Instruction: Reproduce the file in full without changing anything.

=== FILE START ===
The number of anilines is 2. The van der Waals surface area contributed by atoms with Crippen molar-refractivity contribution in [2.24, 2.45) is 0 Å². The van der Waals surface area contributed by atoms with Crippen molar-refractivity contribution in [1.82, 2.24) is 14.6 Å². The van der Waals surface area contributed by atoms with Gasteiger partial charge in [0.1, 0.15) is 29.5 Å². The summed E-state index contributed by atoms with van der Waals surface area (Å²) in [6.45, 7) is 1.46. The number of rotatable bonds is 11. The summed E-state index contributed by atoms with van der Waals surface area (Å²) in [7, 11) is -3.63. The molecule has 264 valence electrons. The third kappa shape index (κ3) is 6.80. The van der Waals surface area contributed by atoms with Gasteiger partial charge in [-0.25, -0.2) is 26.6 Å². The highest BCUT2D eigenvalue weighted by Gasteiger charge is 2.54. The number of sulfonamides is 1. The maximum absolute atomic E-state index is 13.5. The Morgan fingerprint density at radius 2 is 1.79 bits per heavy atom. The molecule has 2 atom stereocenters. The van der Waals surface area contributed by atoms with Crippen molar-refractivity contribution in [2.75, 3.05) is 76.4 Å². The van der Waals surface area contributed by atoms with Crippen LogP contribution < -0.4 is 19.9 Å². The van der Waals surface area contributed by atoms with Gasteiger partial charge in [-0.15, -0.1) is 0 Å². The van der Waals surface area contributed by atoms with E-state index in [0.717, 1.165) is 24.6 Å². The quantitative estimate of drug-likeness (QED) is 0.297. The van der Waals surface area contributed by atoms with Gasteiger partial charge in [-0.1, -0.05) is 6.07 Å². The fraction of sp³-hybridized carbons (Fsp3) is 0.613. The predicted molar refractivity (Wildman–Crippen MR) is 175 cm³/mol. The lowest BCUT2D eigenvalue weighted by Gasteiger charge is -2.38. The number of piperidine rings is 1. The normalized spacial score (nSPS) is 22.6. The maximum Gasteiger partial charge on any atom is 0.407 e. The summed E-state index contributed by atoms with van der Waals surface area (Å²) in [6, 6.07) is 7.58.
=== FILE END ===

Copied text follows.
The number of anilines is 2. The van der Waals surface area contributed by atoms with Crippen molar-refractivity contribution in [2.24, 2.45) is 0 Å². The van der Waals surface area contributed by atoms with Crippen molar-refractivity contribution in [1.82, 2.24) is 14.6 Å². The van der Waals surface area contributed by atoms with Gasteiger partial charge in [0.1, 0.15) is 29.5 Å². The summed E-state index contributed by atoms with van der Waals surface area (Å²) in [6.45, 7) is 1.46. The number of rotatable bonds is 11. The summed E-state index contributed by atoms with van der Waals surface area (Å²) in [7, 11) is -3.63. The molecule has 264 valence electrons. The third kappa shape index (κ3) is 6.80. The van der Waals surface area contributed by atoms with Gasteiger partial charge in [-0.25, -0.2) is 26.6 Å². The highest BCUT2D eigenvalue weighted by Gasteiger charge is 2.54. The number of sulfonamides is 1. The maximum absolute atomic E-state index is 13.5. The Morgan fingerprint density at radius 2 is 1.79 bits per heavy atom. The molecule has 2 atom stereocenters. The van der Waals surface area contributed by atoms with Crippen molar-refractivity contribution in [2.75, 3.05) is 76.4 Å². The van der Waals surface area contributed by atoms with Crippen LogP contribution < -0.4 is 19.9 Å². The van der Waals surface area contributed by atoms with Gasteiger partial charge in [-0.15, -0.1) is 0 Å². The van der Waals surface area contributed by atoms with E-state index in [0.717, 1.165) is 24.6 Å². The quantitative estimate of drug-likeness (QED) is 0.297. The van der Waals surface area contributed by atoms with Gasteiger partial charge in [-0.1, -0.05) is 6.07 Å². The fraction of sp³-hybridized carbons (Fsp3) is 0.613. The predicted molar refractivity (Wildman–Crippen MR) is 175 cm³/mol. The lowest BCUT2D eigenvalue weighted by Gasteiger charge is -2.38. The number of piperidine rings is 1. The normalized spacial score (nSPS) is 22.6. The maximum Gasteiger partial charge on any atom is 0.407 e. The summed E-state index contributed by atoms with van der Waals surface area (Å²) in [6, 6.07) is 7.58.